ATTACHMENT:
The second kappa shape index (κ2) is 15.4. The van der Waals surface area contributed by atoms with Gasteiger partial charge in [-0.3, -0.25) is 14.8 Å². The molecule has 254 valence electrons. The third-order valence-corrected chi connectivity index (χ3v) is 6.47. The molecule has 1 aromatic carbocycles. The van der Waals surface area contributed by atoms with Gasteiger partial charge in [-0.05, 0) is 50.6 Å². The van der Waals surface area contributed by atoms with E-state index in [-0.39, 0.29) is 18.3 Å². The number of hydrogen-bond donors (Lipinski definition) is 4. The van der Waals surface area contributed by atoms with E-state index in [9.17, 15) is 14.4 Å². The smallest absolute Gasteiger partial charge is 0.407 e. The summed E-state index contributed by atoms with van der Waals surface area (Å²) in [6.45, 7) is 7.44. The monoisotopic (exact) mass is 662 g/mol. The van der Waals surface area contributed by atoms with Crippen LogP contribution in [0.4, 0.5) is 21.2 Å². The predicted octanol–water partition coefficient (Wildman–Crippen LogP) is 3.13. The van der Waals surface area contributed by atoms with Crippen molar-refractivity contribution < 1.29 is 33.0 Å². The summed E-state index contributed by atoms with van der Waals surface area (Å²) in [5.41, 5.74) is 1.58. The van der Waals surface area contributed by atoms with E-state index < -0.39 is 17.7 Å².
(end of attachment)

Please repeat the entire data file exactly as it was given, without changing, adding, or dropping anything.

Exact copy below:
The second kappa shape index (κ2) is 15.4. The van der Waals surface area contributed by atoms with Gasteiger partial charge in [-0.3, -0.25) is 14.8 Å². The molecule has 254 valence electrons. The third-order valence-corrected chi connectivity index (χ3v) is 6.47. The molecule has 1 aromatic carbocycles. The van der Waals surface area contributed by atoms with Gasteiger partial charge in [-0.05, 0) is 50.6 Å². The van der Waals surface area contributed by atoms with E-state index in [-0.39, 0.29) is 18.3 Å². The number of hydrogen-bond donors (Lipinski definition) is 4. The van der Waals surface area contributed by atoms with E-state index in [9.17, 15) is 14.4 Å². The smallest absolute Gasteiger partial charge is 0.407 e. The summed E-state index contributed by atoms with van der Waals surface area (Å²) in [6.45, 7) is 7.44. The monoisotopic (exact) mass is 662 g/mol. The van der Waals surface area contributed by atoms with Crippen LogP contribution in [0.4, 0.5) is 21.2 Å². The predicted octanol–water partition coefficient (Wildman–Crippen LogP) is 3.13. The van der Waals surface area contributed by atoms with Crippen molar-refractivity contribution < 1.29 is 33.0 Å². The summed E-state index contributed by atoms with van der Waals surface area (Å²) in [5.41, 5.74) is 1.58. The van der Waals surface area contributed by atoms with E-state index < -0.39 is 17.7 Å².